Application of Interference Methods 57
of this small ball. This force is so exceedingly small that it is difficult to measure it by an ordinary balance, even if the microscope is employed. But by the interference method the approach of the large ball to the small one produced a displacement of seven whole fringes. The number of fringes can be determined to something of the order of one-twentieth of the width of one fringe.
We therefore have with this instrument the means of measuring the gravitation constant, and thence the mass of the whole earth, to within about T* T of the whole. By still more sensitive adjustment it would be possible to exceed this degree of accuracy.
An instrument in which the interferometer is used for testing the accuracy of a screw is shown in Fig.
53. The screw which was to be tested by this device was intended to be used in a ruling engine for the manufacture of ditfraction gratings. Now, it is necessary, in ruling gratings, to make the distance between the lines the same to within a small fraction of a micron. The error in the position of any of the lines must be less than a ten-millionth part of an inch. Ordinarily a screw from the best machinists has errors a thousand times as great. The screw must then be tested and corrected. The testing is often done with the microscope, but here the microscope is replaced by the inter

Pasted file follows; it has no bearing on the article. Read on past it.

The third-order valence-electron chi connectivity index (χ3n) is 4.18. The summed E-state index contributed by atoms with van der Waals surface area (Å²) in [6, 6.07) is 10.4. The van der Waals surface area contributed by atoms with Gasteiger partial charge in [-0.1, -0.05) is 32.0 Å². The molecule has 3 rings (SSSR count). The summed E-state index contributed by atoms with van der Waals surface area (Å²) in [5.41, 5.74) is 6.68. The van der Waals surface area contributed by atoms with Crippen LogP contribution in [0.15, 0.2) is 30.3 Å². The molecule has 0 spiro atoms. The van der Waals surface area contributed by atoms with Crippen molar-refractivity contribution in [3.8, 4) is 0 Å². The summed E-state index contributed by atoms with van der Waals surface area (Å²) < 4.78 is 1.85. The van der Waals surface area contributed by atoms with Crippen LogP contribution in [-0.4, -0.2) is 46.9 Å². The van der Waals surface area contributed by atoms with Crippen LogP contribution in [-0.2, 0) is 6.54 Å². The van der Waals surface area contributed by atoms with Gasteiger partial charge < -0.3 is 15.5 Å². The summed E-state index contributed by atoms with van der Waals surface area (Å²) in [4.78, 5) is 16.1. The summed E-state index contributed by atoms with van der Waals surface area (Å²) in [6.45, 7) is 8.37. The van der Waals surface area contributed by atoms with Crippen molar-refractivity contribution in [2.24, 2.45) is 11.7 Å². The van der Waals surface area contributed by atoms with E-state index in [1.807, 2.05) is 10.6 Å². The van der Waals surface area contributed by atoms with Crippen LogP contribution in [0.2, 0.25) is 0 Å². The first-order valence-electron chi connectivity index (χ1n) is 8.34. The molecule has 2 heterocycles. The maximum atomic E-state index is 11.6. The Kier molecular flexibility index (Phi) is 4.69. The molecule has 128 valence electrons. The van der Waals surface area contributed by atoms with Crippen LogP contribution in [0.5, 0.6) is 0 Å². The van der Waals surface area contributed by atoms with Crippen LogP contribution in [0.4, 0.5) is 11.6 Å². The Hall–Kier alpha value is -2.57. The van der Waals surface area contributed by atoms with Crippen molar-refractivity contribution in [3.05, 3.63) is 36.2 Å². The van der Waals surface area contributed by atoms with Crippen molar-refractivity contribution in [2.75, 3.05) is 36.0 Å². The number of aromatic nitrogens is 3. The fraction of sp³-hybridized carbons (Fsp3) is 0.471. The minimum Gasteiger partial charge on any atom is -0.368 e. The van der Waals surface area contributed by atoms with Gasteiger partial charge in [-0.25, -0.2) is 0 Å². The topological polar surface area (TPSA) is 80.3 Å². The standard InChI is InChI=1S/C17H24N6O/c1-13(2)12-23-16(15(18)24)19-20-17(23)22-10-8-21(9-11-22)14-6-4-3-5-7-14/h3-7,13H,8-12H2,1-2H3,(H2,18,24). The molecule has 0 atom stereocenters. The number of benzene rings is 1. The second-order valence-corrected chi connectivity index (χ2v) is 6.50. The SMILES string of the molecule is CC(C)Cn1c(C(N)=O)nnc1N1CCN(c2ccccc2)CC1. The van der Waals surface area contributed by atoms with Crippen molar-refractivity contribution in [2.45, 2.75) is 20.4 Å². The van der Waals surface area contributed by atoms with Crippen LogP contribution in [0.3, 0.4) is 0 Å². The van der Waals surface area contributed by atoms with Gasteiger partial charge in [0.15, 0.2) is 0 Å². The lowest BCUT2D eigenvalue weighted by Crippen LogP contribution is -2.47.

5S Light Waves and Their Uses
ferometer, with a corresponding increase in the delicacy of the test.
I will conclude by showing how to measure the length of light waves by means of the interferometer. By turning
the head attached to the screw, one of the interferometer mirrors (namely C, Fig. 39) can be moved very slowly. This motion will produce a corresponding displacement of the interference fringes. Count the number of interference fringes which pass a fixed point while the mirror moves a given distance. Then divide double the distance by the number of fringes which have passed, and we have the length of the wave. Using a scale marked from 0 to 10. made of such a size and placed at such a distance that, when a beam of light reflected from a mirror attached to tin* screw moves over one division, a difference in path of one-